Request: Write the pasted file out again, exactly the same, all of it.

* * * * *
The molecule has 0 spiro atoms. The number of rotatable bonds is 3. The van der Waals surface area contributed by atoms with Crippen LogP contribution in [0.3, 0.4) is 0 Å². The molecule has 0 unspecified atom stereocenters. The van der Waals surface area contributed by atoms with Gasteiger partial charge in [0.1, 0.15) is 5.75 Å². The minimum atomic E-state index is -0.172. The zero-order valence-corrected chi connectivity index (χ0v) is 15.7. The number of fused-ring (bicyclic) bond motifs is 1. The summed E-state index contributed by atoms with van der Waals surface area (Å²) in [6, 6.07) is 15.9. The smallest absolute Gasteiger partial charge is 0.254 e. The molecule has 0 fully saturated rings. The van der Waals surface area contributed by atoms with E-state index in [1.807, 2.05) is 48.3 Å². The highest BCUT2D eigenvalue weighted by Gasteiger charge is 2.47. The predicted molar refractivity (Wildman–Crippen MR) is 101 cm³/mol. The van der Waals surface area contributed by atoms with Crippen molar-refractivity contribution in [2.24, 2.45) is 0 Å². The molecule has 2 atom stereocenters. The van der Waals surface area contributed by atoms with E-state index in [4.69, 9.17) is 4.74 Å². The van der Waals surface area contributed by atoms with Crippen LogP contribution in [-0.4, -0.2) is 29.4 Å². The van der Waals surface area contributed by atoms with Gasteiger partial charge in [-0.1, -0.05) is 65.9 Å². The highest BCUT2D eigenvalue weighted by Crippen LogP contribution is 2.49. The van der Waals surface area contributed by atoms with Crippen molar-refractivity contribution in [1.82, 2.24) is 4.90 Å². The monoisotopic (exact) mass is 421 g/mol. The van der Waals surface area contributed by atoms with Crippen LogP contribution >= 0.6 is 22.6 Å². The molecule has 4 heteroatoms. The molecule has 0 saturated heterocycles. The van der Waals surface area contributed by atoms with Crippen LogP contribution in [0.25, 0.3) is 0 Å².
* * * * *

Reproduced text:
The molecule has 0 spiro atoms. The number of rotatable bonds is 3. The van der Waals surface area contributed by atoms with Crippen LogP contribution in [0.3, 0.4) is 0 Å². The molecule has 0 unspecified atom stereocenters. The van der Waals surface area contributed by atoms with Gasteiger partial charge in [0.1, 0.15) is 5.75 Å². The minimum atomic E-state index is -0.172. The zero-order valence-corrected chi connectivity index (χ0v) is 15.7. The number of fused-ring (bicyclic) bond motifs is 1. The summed E-state index contributed by atoms with van der Waals surface area (Å²) in [6, 6.07) is 15.9. The smallest absolute Gasteiger partial charge is 0.254 e. The molecule has 0 fully saturated rings. The van der Waals surface area contributed by atoms with E-state index in [1.807, 2.05) is 48.3 Å². The highest BCUT2D eigenvalue weighted by Gasteiger charge is 2.47. The predicted molar refractivity (Wildman–Crippen MR) is 101 cm³/mol. The van der Waals surface area contributed by atoms with Crippen molar-refractivity contribution in [2.24, 2.45) is 0 Å². The molecule has 2 atom stereocenters. The van der Waals surface area contributed by atoms with E-state index in [4.69, 9.17) is 4.74 Å². The van der Waals surface area contributed by atoms with Crippen LogP contribution in [-0.4, -0.2) is 29.4 Å². The van der Waals surface area contributed by atoms with Gasteiger partial charge in [-0.1, -0.05) is 65.9 Å². The highest BCUT2D eigenvalue weighted by Crippen LogP contribution is 2.49. The van der Waals surface area contributed by atoms with Crippen molar-refractivity contribution in [1.82, 2.24) is 4.90 Å². The monoisotopic (exact) mass is 421 g/mol. The van der Waals surface area contributed by atoms with Crippen LogP contribution >= 0.6 is 22.6 Å². The molecule has 4 heteroatoms. The molecule has 0 saturated heterocycles. The van der Waals surface area contributed by atoms with Crippen LogP contribution in [0.25, 0.3) is 0 Å².